TRAILS to Wellness is coming to the Monroe County Intermediate School District to help Middle College students support their mental health.
TRAILS is an acronym for Transforming Research into Action to Improve the Lives of Students.
TRAILS communication specialist Ollila Meredith said TRAILS was created by the University of Michigan’s Department of Psychiatry to equip schools with the resources to provide and sustain evidence-based mental health support to their students.
The program was initially created in 2013 to address a call for help from Ann Arbor area schools.
“The schools had contacted the Depression Center at the University of Michigan and said they felt like they were drowning,” Meredith said. “Their students were demonstrating a level of mental health need – both in frequency and severity – that staff did not feel equipped to handle.”
According to the TRAILS website, nearly 50 percent of adolescents suffer from mental illness but only 20 percent receive effective treatment.
TRAILS has trained 236 professionals across 370 schools in Michigan since including public schools across Monroe County such as the Monroe County Middle College.
“Even before we knew this pandemic was coming and we’d be shut down, this is already something we had planned on doing,” said Robert Krueger, principal of Monroe County Middle College.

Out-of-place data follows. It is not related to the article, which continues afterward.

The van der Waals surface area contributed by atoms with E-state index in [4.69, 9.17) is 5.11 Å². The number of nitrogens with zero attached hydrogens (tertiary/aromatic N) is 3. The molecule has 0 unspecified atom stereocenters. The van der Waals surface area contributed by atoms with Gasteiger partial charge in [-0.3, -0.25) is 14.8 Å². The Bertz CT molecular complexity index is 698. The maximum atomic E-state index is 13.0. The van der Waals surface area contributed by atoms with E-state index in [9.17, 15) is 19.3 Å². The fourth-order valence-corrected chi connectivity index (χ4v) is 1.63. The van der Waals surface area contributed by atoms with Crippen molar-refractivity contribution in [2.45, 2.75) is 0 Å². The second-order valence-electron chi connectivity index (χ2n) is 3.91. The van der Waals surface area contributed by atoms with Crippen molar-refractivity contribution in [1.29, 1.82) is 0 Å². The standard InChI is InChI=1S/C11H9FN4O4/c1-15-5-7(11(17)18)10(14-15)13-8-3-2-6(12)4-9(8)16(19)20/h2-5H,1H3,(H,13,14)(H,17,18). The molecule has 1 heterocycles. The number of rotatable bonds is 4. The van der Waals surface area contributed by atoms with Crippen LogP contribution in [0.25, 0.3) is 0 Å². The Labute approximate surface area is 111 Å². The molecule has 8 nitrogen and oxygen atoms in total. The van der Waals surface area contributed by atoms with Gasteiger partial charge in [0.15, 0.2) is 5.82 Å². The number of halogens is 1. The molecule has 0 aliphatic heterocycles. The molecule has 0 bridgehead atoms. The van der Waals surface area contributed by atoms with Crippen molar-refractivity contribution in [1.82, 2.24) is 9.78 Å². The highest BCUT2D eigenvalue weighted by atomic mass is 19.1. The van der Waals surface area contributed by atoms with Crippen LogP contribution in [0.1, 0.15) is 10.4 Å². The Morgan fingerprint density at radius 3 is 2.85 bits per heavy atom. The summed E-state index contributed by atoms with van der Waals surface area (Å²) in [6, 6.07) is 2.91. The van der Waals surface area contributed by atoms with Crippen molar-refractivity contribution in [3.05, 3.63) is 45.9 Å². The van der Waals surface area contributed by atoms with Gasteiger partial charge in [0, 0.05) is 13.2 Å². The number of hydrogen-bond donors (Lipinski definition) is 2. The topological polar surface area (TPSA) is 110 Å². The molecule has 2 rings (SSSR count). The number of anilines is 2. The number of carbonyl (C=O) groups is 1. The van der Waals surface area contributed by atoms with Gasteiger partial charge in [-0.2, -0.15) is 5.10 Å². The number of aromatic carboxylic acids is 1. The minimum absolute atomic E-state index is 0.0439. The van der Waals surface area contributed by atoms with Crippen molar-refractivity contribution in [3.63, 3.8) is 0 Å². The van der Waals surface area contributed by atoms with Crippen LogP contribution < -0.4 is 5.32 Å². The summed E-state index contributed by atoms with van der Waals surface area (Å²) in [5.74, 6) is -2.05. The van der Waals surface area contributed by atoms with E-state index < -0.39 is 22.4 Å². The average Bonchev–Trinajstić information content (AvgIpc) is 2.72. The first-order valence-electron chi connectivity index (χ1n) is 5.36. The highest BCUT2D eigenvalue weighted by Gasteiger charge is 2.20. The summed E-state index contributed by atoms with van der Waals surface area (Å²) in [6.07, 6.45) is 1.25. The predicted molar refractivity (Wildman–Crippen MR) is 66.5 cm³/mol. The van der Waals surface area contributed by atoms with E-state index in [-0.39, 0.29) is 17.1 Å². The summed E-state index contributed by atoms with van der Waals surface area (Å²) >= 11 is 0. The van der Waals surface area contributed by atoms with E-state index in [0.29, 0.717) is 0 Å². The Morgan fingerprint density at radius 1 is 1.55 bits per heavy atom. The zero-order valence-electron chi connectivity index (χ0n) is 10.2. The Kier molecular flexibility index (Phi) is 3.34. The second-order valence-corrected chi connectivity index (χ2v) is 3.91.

To fulfill the need for mental health support, TRAILS trains school staff with TRAILS coaches, and mental health providers specially trained in Cognitive Behavioral Theory and mindfulness.
“TRAILS pull from the most current research when developing or recommending outside resources and review/revision of materials is ongoing,” Meredith said in an email.
TRAILS offers a variety of programs, including TRAILS SEL and TRAILS CBT.
TRAILS SEL, or Social and Emotional Learning, provides 20 short lessons for teachers to provide for their students. These lessons available in four bands from kindergarten to 12th grade.
These lessons include talking points, student activities and more to help instructors support their student’s mental wellbeing.
TRAILS CBT, on the other hand, offers a one day professional training regimen for mental health staff on Cognitive Behavioral Theory and mindfulness.
After being trained in Cognitive Behavioral Theory, TRAILS pairs school staff with coaches for 15 weeks to help them retain these clinical strategies to use independently after training.
“It is well documented that brief professional development workshops do not lead to sustained improvements in clinical knowledge or behavior, therefore the TRAILS approach provides schools with training as well as resources and extensive implementation support,” Meredith said.
Krueger said because TRAILS implementation into the MCMC has only recently begun, the demand for training is unclear.
“The demand might be huge, and we might have to run multiple sessions,” Krueger said. “The demand might be almost nothing and we might have to try to pull teeth.”
Since COVID-19 has pushed most schools into an online format, TRAILS has created online resources to help a wider audience.
These online resources can be found on the TRAILS website at www.trailstowellness.org/materials/resources/covid-19-resources.